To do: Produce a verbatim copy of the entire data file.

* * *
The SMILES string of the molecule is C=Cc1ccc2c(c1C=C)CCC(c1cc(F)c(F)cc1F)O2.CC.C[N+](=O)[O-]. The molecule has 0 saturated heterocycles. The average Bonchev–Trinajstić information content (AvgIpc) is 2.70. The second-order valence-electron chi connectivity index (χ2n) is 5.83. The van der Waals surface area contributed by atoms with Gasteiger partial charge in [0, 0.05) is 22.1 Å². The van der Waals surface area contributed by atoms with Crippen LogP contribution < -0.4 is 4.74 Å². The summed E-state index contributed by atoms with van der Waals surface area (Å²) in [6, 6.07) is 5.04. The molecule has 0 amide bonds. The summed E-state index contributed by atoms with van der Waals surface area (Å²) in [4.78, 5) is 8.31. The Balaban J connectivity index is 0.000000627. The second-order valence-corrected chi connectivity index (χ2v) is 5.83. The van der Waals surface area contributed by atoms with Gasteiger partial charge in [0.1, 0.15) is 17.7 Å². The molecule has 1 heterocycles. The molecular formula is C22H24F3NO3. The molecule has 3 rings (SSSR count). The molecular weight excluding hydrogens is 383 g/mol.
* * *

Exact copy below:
The SMILES string of the molecule is C=Cc1ccc2c(c1C=C)CCC(c1cc(F)c(F)cc1F)O2.CC.C[N+](=O)[O-]. The molecule has 0 saturated heterocycles. The average Bonchev–Trinajstić information content (AvgIpc) is 2.70. The second-order valence-electron chi connectivity index (χ2n) is 5.83. The van der Waals surface area contributed by atoms with Gasteiger partial charge in [0, 0.05) is 22.1 Å². The van der Waals surface area contributed by atoms with Crippen LogP contribution < -0.4 is 4.74 Å². The summed E-state index contributed by atoms with van der Waals surface area (Å²) in [6, 6.07) is 5.04. The molecule has 0 amide bonds. The summed E-state index contributed by atoms with van der Waals surface area (Å²) in [4.78, 5) is 8.31. The Balaban J connectivity index is 0.000000627. The second-order valence-corrected chi connectivity index (χ2v) is 5.83. The van der Waals surface area contributed by atoms with Gasteiger partial charge in [0.1, 0.15) is 17.7 Å². The molecule has 1 heterocycles. The molecular formula is C22H24F3NO3. The molecule has 3 rings (SSSR count). The molecular weight excluding hydrogens is 383 g/mol.